Drones are becoming a powerful tool within the mapping and surveying industry. They can effectively perform work for 3D mapping, land surveys, photogrammetry, and topographic surveying with increased efficiency by flying above the ground. This information is then used to help make critical decisions about the upkeep of infrastructure, construction site planning, and delineating property boundaries.
What is an Aerial Survey (Drone Survey)?
Put simply, a drone survey is an aerial survey conducted by a drone. Using sensors, such as RGB or multispectral cameras, or LiDAR payloads, drones can capture a vast quantity of data, quickly. Aerial surveys combine the sensors along with survey-grade ground points and aerial targets to accurately align the data to the ground.
By processing these images, photogrammetry software can then create map-quality images and 3D models, from which it can measure accurate distance, as well as surfaces and volumes of physical objects. Each aerial survey result is millions of points that form visual 3D models combining points and images together to gather the most accurate view of what is happening on the site.
Photogrammetry and LiDAR
Photogrammetry is the process of measuring from images, and its key purpose is digitizing reality for surveying and mapping. The captured overlapping images are processed to generate precise models of space. At McSteen, we generally use 70-90% overlap on our aerial survey to capture a high-grade of data that, in turn, allows for a higher accuracy of measurement.
LiDAR, on the other hand, is used for measuring distances based on laser light. It works by illuminating a target object or space with laser light and recording the time it takes the laser light to return to the sensor to measure distances with high accuracy.
While these two technologies can be used independently, there are benefits to using them together. When combined, LiDAR and photogrammetry bring more detail to a project that may not have been achieved by either individually. Pix4d Mapper is a software that combines all of the the data points from LiDar and photogrammetry to create the 3D models and point clouds, while PIX4Dsurvey allows our team to draw lines on top of the model, as necessary.
The Benefits of Using Drones in Mapping and Surveying
Drones are able to acquire data from vantage points that are not accessible to humans, especially those areas with challenging terrains. There is no need for human operators to measure points in hazardous locations physically, rather the drone is able to fly over an area, capturing the same amount of data in a shorter time frame.
Using drones for mapping and surveying offers the following advantages:
- Speed – Drones can scan acres of land in a fraction of the time it takes to manually survey on the ground, especially in areas of challenging terrain.
- Reduced Cost – A drone can capture data faster and safer, which may reduce costs.
- Reduced Operational Risks – The use of drones to capture topographical site data means that surveyors don’t necessarily need to be on-site or in dangerous areas to acquire data, making accessing it safer and easier, especially in hard-to-reach areas.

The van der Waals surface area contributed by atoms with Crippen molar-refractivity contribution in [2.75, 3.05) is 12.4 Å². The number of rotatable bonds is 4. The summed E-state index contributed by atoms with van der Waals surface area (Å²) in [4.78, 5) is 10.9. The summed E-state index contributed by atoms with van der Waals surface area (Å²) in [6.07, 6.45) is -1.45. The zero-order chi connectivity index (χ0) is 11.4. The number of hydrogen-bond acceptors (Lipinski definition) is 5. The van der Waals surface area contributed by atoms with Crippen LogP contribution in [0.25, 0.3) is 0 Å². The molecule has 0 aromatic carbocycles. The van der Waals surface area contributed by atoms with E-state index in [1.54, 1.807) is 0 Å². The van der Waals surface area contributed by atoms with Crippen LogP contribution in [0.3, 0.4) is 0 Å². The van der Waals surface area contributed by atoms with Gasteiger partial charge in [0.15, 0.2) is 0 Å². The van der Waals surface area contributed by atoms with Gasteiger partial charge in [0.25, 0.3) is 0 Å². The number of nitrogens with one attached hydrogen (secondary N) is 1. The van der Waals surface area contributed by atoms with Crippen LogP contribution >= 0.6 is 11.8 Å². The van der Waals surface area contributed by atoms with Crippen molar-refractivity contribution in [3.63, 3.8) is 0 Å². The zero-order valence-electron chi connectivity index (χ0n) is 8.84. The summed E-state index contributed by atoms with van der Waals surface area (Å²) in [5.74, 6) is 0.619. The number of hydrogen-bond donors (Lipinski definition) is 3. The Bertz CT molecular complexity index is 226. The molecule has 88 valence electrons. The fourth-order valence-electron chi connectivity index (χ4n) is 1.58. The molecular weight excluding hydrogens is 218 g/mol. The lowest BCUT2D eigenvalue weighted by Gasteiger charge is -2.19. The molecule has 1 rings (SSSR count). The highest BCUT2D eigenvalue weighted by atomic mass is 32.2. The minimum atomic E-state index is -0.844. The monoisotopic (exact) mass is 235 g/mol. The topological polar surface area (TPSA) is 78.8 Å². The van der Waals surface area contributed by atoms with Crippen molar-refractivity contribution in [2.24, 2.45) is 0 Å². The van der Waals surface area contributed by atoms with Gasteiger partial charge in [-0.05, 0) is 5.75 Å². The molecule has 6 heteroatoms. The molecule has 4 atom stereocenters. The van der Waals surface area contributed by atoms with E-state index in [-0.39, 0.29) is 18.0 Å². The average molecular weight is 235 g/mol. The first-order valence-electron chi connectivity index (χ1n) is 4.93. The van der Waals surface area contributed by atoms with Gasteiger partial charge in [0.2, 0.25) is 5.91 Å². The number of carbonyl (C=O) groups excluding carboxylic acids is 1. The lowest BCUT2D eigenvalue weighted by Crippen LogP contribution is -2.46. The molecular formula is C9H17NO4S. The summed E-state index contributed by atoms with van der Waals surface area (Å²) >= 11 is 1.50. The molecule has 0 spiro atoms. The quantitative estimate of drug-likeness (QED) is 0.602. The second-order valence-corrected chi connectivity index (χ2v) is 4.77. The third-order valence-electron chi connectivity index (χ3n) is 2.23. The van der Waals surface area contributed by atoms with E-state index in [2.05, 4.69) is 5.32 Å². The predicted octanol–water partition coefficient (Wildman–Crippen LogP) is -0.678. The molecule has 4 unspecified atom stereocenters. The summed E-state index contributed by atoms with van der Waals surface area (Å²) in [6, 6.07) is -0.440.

- Improved Quality of Data – Drones are constantly scanning and creating thousands of measurements, resulting in incredibly detailed and highly accurate point files within a few millimeters, when paired with traditional survey methods.
The Most Common Uses of Drones in Surveying and Mapping
Just as with traditional surveying, drone surveys have a wide range of applications. Typical land surveys establish boundaries, define lines, capture historical evidence, and create records for legal documents like deeds. Construction surveys determine where a highway, structure, or building will be located or define how land needs to be graded before construction begins.
- Base Mapping/Preliminary site assessment – Used to determine the most suitable land-use in terms of development and planning, or for construction purposes. It uses the drone to collect imagery and topographic relief of the land to give an idea of the current condition of the land, slope, and relief to better enable an architect or land developer to make decisions on its use.
- ALTA Surveys – Using a drone and a combination of software, including PIX 4D/PIX 4D Survey and AIRworks, drones can be used to defray the cost of large ALTA surveys if the project is a good candidate for drone imagery. The drone is able to fly the site and draw in many of the features on the parcel, reducing the need for the crew to manually measure all of the property improvements and significantly decreasing the number of man-hours required in CAD as well.
- Stockpile Monitoring – Traditional stockpile measuring methods that involved a surveyor needing to climb up a stockpile to generate data points with a GPS was time consuming, inaccurate, and expensive. Drone-based volume measurement, however, allows for substantially lower cost, faster and more accurate information in just a few clicks. A top-down angle view enables one to see every detail on the stockpile, allowing in turn, a much more accurate output.
With more than 50 years of experience in land surveying, throughout all 88 counties of Ohio, McSteen Land Surveyors is a leader in the industry. Contact us today and let our team of survey professionals take on your surveying needs, as well as draw inspections and utility locating.